When we returned to Esmeralde, the dogs needed a MAJOR bath.  Mud filled the cockpit.  They weren’t very happy about the whole thing, but a clean ship is a happy ship so they had no choice in the matter.

Before pulling in our lines and fenders, we had a visit from the Russel, captain of Sea Fever, a DeFever 49, and his wife, who we knew of the whole Esmeralde project from the Trawler Forum online.

Roche Harbor

Spieden Channel

Our plan for the day was a relatively short run to Roche Harbor, along the northwest shore of Orcas Island down President Channel, then around Spieden Island, up Spieden Channel, and into Roche.  It was generally calm and pleasant, although feisty enough as we turned up into Spieden Channel to warrant some extra throttle.  As we have discovered, she really settles down into it at 12 to 13 knots.

Roche Harbor, which is actually “Roche Harbor Resort and Marina”, is an interesting mix of history, commercial development and natural beauty.  The hotel was built in the late 1800’s on the remains of a Hudson Bay Trading Post.

Formal gardens at the Roche Harbor Resort.

There are beautiful formal gardens, and immaculate landscaping throughout the property.  The Afterglow Vista Mausoleum is an odd and unique feature that we failed to visit, but which is apparently a remarkably bizarre affair.  Next time.

We pulled into the large, modern marina, visited the well-stocked store, walked up the hill among the quaint but sprawling residential condo developments, and along the waterfront.  It was nice enough in April but I’m not certain I would want to be there on the Fourth of July.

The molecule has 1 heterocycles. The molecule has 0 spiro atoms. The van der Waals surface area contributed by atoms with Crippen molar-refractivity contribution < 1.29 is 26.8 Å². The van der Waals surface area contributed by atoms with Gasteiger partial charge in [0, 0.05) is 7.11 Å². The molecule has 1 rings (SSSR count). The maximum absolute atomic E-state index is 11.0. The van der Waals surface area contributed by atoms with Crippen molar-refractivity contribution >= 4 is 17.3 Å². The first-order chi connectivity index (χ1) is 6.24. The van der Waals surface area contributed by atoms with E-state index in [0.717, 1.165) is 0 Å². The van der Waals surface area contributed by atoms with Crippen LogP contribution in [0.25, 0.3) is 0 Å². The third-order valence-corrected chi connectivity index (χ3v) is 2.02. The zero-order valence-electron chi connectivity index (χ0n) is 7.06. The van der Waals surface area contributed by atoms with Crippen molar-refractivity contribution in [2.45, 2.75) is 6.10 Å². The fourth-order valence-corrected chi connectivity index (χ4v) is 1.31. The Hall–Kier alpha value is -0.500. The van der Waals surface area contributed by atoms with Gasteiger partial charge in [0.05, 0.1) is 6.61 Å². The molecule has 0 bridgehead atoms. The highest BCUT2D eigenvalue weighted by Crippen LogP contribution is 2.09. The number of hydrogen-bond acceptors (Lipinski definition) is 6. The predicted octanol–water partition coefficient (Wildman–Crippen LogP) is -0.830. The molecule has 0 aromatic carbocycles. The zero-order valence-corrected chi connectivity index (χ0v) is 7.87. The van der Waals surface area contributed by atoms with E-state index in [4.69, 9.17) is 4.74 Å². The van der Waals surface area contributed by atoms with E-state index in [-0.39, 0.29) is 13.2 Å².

Dinner with a view at McMillins.

Airship followed us in, and we enjoyed a gorgeous sunset and fun dinner at McMillins with Laura and Kevin.

Roche Chapel and the full moon.

Later, while walking the dogs, the full moon rose over the small church on the hillside, and the bells began to ring. Another special moment in the San Juans.

Haro Strait to Cattle Pass and Friday Harbor

Mattie begs for donuts.

Tuesday promised a light northerly and a fair morning ebb current down Haro Strait, so we decided it was a perfect day to try to find some whales and Orcas off the west coast of San Juan Island.  First, we fueled up on some homemade donuts on the marina docks at the Lime Kiln Cafe, then headed out.  Kevin and Laura had come up with the same plan, and we found ourselves following them out through Mosquito Pass and into the sound.

The flybridge on a sunny day.

The day proved that even in the San Juans in April, a flybridge is a beautiful thing.  We zipped up our coats and made ourselves comfy in the rare sunshine up top, where we could see the views uninhibited, and better our visibility for spotting whales.

Although we never saw any whales, we almost ran over a sea lion having a large fish for lunch, and it was a beautiful day on the water.  Towards the end of the run down Haro Strait, just alongside Cattle Point, we caught up with Airship.  As we passed by, Laura took this stunning picture of Esmeralde with Mount Baker in the background.  Timing is everything.  Thank you Laura Domela!

Photo by Laura Domela of and
I wish I knew who took this great photo!

By strange coincidence, this photo of Esmeralde and Airship, which must have been taken at the same time as Laura’s, popped up on our thread on the Trawler Forum, taken by a Forum member who just happened to be sitting in his truck at Cattle Point as we passed by.  The world is a small place indeed.

From Cattle Point, Esmeralde went north up through Cattle Pass and San Juan Channel to Friday Harbor (remember we needed a dock), while Airship continued on to Anacortes.  Another perfect day of shakedown in the San Juans.

Stand by for the next post for Fish Stories in Friday Harbor!